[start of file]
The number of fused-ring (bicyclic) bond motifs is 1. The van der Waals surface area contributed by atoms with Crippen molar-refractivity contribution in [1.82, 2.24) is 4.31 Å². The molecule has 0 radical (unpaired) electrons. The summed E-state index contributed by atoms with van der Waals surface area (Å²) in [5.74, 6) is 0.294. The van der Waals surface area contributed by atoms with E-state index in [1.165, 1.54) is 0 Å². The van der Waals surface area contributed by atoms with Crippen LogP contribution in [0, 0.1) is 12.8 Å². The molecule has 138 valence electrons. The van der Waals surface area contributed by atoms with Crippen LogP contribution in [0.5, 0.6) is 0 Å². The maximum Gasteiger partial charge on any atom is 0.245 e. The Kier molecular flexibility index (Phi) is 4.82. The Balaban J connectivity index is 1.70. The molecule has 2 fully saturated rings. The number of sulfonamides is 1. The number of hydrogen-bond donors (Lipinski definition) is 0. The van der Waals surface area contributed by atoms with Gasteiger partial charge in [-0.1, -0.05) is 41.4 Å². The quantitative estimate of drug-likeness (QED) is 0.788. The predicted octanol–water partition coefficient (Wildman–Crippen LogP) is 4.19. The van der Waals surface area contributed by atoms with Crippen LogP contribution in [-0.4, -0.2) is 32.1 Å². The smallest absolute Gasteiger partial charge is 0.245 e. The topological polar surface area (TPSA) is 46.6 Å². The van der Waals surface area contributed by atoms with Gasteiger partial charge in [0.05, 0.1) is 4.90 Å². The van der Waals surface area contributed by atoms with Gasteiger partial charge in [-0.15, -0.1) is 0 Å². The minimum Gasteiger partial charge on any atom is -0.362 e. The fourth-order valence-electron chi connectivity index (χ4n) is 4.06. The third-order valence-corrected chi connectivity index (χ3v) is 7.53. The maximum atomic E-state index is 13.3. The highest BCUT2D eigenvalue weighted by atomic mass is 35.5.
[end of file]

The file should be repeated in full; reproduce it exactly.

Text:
The number of fused-ring (bicyclic) bond motifs is 1. The van der Waals surface area contributed by atoms with Crippen molar-refractivity contribution in [1.82, 2.24) is 4.31 Å². The molecule has 0 radical (unpaired) electrons. The summed E-state index contributed by atoms with van der Waals surface area (Å²) in [5.74, 6) is 0.294. The van der Waals surface area contributed by atoms with E-state index in [1.165, 1.54) is 0 Å². The van der Waals surface area contributed by atoms with Crippen LogP contribution in [0, 0.1) is 12.8 Å². The molecule has 138 valence electrons. The van der Waals surface area contributed by atoms with Crippen LogP contribution in [0.5, 0.6) is 0 Å². The maximum Gasteiger partial charge on any atom is 0.245 e. The Kier molecular flexibility index (Phi) is 4.82. The Balaban J connectivity index is 1.70. The molecule has 2 fully saturated rings. The number of sulfonamides is 1. The number of hydrogen-bond donors (Lipinski definition) is 0. The van der Waals surface area contributed by atoms with Gasteiger partial charge in [-0.1, -0.05) is 41.4 Å². The quantitative estimate of drug-likeness (QED) is 0.788. The predicted octanol–water partition coefficient (Wildman–Crippen LogP) is 4.19. The van der Waals surface area contributed by atoms with Crippen LogP contribution in [-0.4, -0.2) is 32.1 Å². The smallest absolute Gasteiger partial charge is 0.245 e. The topological polar surface area (TPSA) is 46.6 Å². The van der Waals surface area contributed by atoms with Gasteiger partial charge in [0.05, 0.1) is 4.90 Å². The van der Waals surface area contributed by atoms with Gasteiger partial charge in [-0.15, -0.1) is 0 Å². The minimum Gasteiger partial charge on any atom is -0.362 e. The fourth-order valence-electron chi connectivity index (χ4n) is 4.06. The third-order valence-corrected chi connectivity index (χ3v) is 7.53. The maximum atomic E-state index is 13.3. The highest BCUT2D eigenvalue weighted by atomic mass is 35.5.